Gina Vincent is a Professor and Co-Director of the Law & Psychiatry Program at UMass Chan Medical School and a faculty of the Implementation Science & Practice Advances Research Center (iSPARC). She has received funding from NIMH, NIDA, NIJ, the MacArthur Foundation, and OJJDP for studies related to the implementation of risk assessment and risk-need-responsivity in juvenile justice settings. She is author of the Risk Assessment in Juvenile Probation: A Guidebook for Implementation manual. She has assisted multiple juvenile justice agencies across the country with the selection and comprehensive implementation of risk assessments for case planning and studies their effectiveness and impact on youth outcomes. She has over 70 publications in the areas of youth risk assessment, racial disparities in risk assessment, and adolescent substance misuse and mental health symptoms.
Thomas Grisso, a clinical and forensic psychologist, is Emeritus Professor at UMass Chan Medical School. His professional research and practice as focused on mental health and development of youth in contact with the juvenile and criminal justice system. As a NYSAP Partner, he manages technical assistance and training to states on mental health screening and assessment in juvenile justice settings, as well as assessments for forensic questions such as competence to stand trial. During his career, he has been President of the American Psychology-Law Society and Executive Director of the American Board of Forensic Psychology. He has received career achievement awards from major psychological and psychiatric associations nationally and internationally.
Ivan Kruh received his PhD in Clinical Psychology with a concentration in Psychology & Law from the University of Alabama in 1998 and subsequently completed fellowship training in forensic psychology through the University of Washington. For ten years, he was the Director of Juvenile Forensic Psychology for Washington State and directed a Juvenile Forensic Psychology fellowship through the University of Washington. He has offered juvenile forensic mental health evaluations privately in Massachusetts and New York since 2012. Dr. Kruh specializes in the conduct and coordination of evaluations of juvenile competency to proceed (JCTP) and has co-authored two manuals with Thomas Grisso regarding creation of state standards for these evaluations. He has provided training, quality assurance and technical assistance for a variety of state agencies nationally since 2010, all aimed at supporting the day-to-day provision of high quality juvenile forensic mental health evaluations.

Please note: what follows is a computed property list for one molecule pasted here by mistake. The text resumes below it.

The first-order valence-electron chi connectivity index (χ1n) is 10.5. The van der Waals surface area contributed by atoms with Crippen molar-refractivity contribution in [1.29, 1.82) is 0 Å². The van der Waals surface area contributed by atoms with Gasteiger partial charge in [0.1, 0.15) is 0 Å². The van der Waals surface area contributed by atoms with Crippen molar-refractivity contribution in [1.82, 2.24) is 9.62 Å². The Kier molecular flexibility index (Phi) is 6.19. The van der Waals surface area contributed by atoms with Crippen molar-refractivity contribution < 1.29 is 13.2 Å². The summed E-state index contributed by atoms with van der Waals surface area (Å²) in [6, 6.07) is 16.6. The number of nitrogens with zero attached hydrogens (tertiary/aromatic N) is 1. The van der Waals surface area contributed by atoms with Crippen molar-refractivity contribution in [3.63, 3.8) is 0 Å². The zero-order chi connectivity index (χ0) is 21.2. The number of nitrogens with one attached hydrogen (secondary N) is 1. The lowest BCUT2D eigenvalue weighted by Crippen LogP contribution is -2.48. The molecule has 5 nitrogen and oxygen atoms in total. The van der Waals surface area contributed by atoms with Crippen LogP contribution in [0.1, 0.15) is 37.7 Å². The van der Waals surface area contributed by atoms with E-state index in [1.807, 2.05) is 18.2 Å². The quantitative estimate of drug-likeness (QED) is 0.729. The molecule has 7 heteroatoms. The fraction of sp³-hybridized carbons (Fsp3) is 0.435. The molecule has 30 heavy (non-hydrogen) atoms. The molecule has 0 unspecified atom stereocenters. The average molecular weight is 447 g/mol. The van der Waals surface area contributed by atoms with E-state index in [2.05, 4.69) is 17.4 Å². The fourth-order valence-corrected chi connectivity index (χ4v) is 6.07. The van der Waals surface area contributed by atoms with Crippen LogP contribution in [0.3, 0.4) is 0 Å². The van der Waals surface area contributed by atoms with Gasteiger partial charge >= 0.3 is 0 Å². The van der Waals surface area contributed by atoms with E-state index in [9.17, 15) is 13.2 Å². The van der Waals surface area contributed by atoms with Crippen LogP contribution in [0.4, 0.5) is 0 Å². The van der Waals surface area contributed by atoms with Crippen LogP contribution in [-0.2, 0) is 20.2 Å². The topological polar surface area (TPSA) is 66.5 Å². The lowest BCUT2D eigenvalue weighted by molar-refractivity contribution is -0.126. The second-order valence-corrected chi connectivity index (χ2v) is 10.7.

Keith Cruise is Professor and Director of Clinical Training in the Department of Psychology at Fordham University and Co-Director of the Center for Trauma Recovery and Juvenile Justice (CTRJJ), a technical assistance center that is part of the National Child Traumatic Stress Network (NCTSN). He holds a PhD in clinical psychology from the University of North Texas and a Masters of Legal Studies degree from the University of Nebraska. Dr. Cruise has received grant funding (NIJ, OJJDP, SAMHSA) to examine the effectiveness of enhanced mental health screening for poly-victimization, trauma-informed case planning, and the impact of trauma screening on service delivery and legal outcomes for justice-involved youth. Dr. Cruise has provided technical assistance and consultation to local and state juvenile justice systems around the country in implementing trauma-informed screening and assessment practices.